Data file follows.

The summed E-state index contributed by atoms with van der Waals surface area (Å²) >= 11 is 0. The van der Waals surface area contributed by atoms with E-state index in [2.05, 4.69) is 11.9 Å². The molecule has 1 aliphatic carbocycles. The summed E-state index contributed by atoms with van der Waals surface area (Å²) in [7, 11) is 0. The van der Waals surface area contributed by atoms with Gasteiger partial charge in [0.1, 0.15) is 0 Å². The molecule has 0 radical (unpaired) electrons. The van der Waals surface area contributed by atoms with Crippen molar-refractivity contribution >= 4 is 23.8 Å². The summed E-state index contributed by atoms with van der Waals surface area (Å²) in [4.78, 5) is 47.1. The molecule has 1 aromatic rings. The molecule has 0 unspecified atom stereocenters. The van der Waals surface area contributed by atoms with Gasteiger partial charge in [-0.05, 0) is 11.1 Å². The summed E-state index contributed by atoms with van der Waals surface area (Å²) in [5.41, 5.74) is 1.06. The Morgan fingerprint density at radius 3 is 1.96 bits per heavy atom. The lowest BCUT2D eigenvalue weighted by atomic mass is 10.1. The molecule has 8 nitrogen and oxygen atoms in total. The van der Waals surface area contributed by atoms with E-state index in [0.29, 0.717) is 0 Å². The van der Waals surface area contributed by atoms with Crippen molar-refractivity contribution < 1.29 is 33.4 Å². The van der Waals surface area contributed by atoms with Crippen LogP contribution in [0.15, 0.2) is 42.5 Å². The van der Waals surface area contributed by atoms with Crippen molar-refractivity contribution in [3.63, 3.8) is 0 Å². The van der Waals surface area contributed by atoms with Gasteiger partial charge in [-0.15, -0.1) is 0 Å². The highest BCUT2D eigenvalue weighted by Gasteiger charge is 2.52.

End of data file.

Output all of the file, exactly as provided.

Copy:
The summed E-state index contributed by atoms with van der Waals surface area (Å²) >= 11 is 0. The van der Waals surface area contributed by atoms with E-state index in [2.05, 4.69) is 11.9 Å². The molecule has 1 aliphatic carbocycles. The summed E-state index contributed by atoms with van der Waals surface area (Å²) in [7, 11) is 0. The van der Waals surface area contributed by atoms with Gasteiger partial charge in [0.1, 0.15) is 0 Å². The molecule has 0 radical (unpaired) electrons. The van der Waals surface area contributed by atoms with Crippen molar-refractivity contribution >= 4 is 23.8 Å². The summed E-state index contributed by atoms with van der Waals surface area (Å²) in [4.78, 5) is 47.1. The molecule has 1 aromatic rings. The molecule has 0 unspecified atom stereocenters. The van der Waals surface area contributed by atoms with Gasteiger partial charge in [-0.05, 0) is 11.1 Å². The summed E-state index contributed by atoms with van der Waals surface area (Å²) in [5.41, 5.74) is 1.06. The Morgan fingerprint density at radius 3 is 1.96 bits per heavy atom. The lowest BCUT2D eigenvalue weighted by atomic mass is 10.1. The molecule has 8 nitrogen and oxygen atoms in total. The van der Waals surface area contributed by atoms with E-state index in [0.29, 0.717) is 0 Å². The van der Waals surface area contributed by atoms with Crippen molar-refractivity contribution < 1.29 is 33.4 Å². The van der Waals surface area contributed by atoms with Crippen LogP contribution in [0.15, 0.2) is 42.5 Å². The van der Waals surface area contributed by atoms with Crippen molar-refractivity contribution in [3.63, 3.8) is 0 Å². The van der Waals surface area contributed by atoms with Gasteiger partial charge in [-0.15, -0.1) is 0 Å². The highest BCUT2D eigenvalue weighted by Gasteiger charge is 2.52.